[Scientific Reports] A microengineered model of RBC transfusion-induced pulmonary vascular injury
Red blood cell (RBC) transfusion poses significant risks to critically ill patients by increasing their susceptibility to acute respiratory distress syndrome. While the underlying mechanisms of this life-threatening syndrome remain elusive, studies suggest that RBC-induced microvascular injury in the distal lung plays a central role in the development of lung injury following blood transfusion. Here we present a novel microengineering strategy to model and investigate this key disease process. Specifically, we created a microdevice for culturing primary human lung endothelial cells under physiological flow conditions to recapitulate the morphology and hemodynamic environment of the pulmonary microvascular endothelium in vivo. Perfusion of the microengineered vessel with human RBCs resulted in abnormal cytoskeletal rearrangement and release of intracellular molecules associated with regulated necrotic cell death, replicating the characteristics of acute endothelial injury in transfused lungs in vivo. Our data also revealed the significant effect of hemodynamic shear stress on RBC-induced microvascular injury. Furthermore, we integrated the microfluidic endothelium with a computer-controlled mechanical stretching system to show that breathing-induced physiological deformation of the pulmonary microvasculature may exacerbate vascular injury during RBC transfusion. Our biomimetic microsystem provides an enabling platform to mechanistically study transfusion-associated pulmonary vascular complications in susceptible patient populations.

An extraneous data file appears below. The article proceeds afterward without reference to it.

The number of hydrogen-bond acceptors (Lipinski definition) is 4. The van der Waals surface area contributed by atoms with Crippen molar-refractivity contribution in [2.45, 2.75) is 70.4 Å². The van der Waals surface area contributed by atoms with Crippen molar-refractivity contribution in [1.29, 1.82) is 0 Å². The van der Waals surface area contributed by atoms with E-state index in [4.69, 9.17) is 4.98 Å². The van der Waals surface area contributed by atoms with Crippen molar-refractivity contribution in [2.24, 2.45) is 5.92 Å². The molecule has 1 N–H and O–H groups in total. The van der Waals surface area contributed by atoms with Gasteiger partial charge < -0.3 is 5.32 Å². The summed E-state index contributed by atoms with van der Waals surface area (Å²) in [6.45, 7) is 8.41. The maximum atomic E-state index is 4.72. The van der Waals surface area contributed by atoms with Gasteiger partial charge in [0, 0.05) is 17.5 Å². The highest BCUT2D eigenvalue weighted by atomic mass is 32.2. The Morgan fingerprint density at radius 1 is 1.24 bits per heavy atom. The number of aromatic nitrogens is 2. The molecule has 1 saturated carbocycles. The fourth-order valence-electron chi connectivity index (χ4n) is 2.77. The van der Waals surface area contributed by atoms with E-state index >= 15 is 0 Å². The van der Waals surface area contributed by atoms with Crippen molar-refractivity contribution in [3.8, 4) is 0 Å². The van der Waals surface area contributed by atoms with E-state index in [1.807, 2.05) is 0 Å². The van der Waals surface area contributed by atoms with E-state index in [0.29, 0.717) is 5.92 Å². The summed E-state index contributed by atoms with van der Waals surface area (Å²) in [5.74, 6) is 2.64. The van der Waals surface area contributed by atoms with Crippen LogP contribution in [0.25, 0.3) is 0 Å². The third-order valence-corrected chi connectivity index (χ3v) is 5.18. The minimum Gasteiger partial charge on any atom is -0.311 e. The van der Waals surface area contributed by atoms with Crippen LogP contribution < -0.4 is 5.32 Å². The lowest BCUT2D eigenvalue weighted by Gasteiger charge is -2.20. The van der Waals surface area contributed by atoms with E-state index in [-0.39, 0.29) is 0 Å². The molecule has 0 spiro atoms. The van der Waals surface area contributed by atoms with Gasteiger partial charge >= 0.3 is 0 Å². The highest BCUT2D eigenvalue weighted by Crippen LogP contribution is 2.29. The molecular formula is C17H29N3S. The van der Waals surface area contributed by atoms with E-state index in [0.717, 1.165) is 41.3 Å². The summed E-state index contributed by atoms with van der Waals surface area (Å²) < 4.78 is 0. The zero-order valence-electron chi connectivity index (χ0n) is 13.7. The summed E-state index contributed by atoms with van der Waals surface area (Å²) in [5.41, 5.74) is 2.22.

Jeongyun Seo, David Conegliano, Megan Farrell, Minseon Cho, Xueting Ding, Thomas Seykora, Danielle Qing, Nilam S. Mangalmurti & Dongeun Huh Scientific Reports 7, Article number: 3413 (2017) doi:10.1038/s41598-017-03597-w